Thursday, December 31, 2015

A New Year... Under Pressure!

Annie has two brand new forty gallon fresh water tanks which I have to refill about every three to four weeks. I would not classify filling the tanks as a "project" by any means, but the process is a little involved... a "chore" would better describe it.

Because Westsail 32's have no fresh water deck fills, I have to run a hose down through the V-Berth hatch, and gain access to the tanks via the floor hatch. Each tank is then filled and the whole process takes about thirty minutes. Not a lot of time... but still, time. My question was "Why?". Why, when I am at dock with a constant fresh water supply from the city, (which is included in my slip rental), should I have to do this chore? I could not produce an answer that justified NOT having a constant water supply.

I decided, it was time to fit Annie with the ability to "plug into" the marina water source. The project only took about two hours and I think it was worth it.

I know the danger of a waterline break in the boat could potentially sink the boat, but the chances of that happening are extremely slim. The reasons being, all the waterlines in Annie are new and of good quality and I placed a quick and easy turn-off valve at the pedestal. I will simply turn off the water anytime I will be away from the boat for an extended time. If the former does not avert the danger, the latter will eliminate it. (Also, I used an in-line pressure reducer valve to lower the water pressure to 40-50 psi which is easier on the waterlines but still plenty of pressure for washing dishes, brushing teeth, etc.).

So, Annie and I will start our New Year under pressure.

Happy New Year! May God bless you richly in 2016.

Obviously this is not a Westsail 32 but the water system is exactly what I have on Annie. The blue line was what was added.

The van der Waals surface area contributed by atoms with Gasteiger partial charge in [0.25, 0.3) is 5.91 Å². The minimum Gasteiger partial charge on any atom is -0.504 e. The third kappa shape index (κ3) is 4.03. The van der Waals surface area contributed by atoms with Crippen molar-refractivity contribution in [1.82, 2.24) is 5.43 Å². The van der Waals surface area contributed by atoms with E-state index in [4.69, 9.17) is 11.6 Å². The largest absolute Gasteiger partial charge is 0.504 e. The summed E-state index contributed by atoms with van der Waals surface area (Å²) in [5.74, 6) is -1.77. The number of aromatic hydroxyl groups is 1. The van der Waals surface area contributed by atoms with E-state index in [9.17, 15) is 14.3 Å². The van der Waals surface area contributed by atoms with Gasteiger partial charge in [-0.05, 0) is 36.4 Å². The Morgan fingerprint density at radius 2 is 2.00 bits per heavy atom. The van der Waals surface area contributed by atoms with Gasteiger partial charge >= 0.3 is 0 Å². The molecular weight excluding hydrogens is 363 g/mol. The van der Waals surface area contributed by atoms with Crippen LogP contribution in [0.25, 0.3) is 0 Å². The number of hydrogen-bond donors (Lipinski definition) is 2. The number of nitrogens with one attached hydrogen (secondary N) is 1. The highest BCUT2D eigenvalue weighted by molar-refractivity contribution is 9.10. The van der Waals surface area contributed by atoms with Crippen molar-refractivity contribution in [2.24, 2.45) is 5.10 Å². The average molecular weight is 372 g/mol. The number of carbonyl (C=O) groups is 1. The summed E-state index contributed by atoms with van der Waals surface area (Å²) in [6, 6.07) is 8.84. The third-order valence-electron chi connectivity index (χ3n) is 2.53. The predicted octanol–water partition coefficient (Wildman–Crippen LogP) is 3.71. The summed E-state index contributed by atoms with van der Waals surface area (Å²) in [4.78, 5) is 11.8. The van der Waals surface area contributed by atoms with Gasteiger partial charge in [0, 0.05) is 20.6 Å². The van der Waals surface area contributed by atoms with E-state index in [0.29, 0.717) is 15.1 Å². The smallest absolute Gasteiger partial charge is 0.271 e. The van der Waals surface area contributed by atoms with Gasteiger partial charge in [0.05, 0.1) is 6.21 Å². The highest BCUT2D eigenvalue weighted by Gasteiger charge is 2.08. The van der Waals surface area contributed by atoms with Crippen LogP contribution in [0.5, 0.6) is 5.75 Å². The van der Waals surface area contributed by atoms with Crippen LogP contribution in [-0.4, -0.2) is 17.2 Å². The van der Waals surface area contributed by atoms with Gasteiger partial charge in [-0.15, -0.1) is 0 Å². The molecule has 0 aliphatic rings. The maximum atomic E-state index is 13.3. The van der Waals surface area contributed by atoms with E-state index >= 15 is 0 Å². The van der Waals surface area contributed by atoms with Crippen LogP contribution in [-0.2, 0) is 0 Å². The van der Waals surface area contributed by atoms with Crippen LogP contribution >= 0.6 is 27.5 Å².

The parts and tools readied...

City water had to be tied in behind the check valve to prevent water from entering the 12 volt water system and overflow the tanks.

The hole was a little difficult considering it's location. Ask me how I do it.

The boat needs washing!

Sealed with Butyl Tape,...of course

Boat wide leak check... Passed!

Plugged into City water

...and yes, I did wash the dishes. :)

Thursday, December 10, 2015

A Crappy Job! (Part 3)

This Crappy Job is finished! 

I wasn't going to write a third post but when I tried to amend Part 2, the formatting kept changing and Blogger would not allow me to amend the post correctly, so here's the third post about this crappy job and hopefully, you'll never have to hear about anything else related to this genre of boatwork ever again... (fingers crossed, knock on wood).

Installed the venting fans, both solar and 12v. 

It's really pretty straightforward - removed the headliner, cut the 4" hole in the cabin top at the appropriate location, (drilled a pilot hole out and used a jigsaw to cut the hole from topside). 

I spliced into the 12v power supply from the light in the head, (spliced before the switch so the fan will run continuously unless cut off at the breaker panel). 

Caulked everything, and used butyl tape to seal all vent base edges and screw holes.

Fair seas and God bless.

Monday, December 7, 2015

A Crappy Job! (Part 2)

The crappy job continues.

The Nature's Head Composting Toilet arrived on Saturday but due to difficulties beyond my control, it did not get installed until today.

The first thing was to do something about all the holes in the bulkhead from the previous toilet/holding tank installation. I considered a number of ways to deal with this but decided that since Wainscott Vinyl planking has been a mainstay on Annie, I would just stay with it. I'm glad I did, it looks great.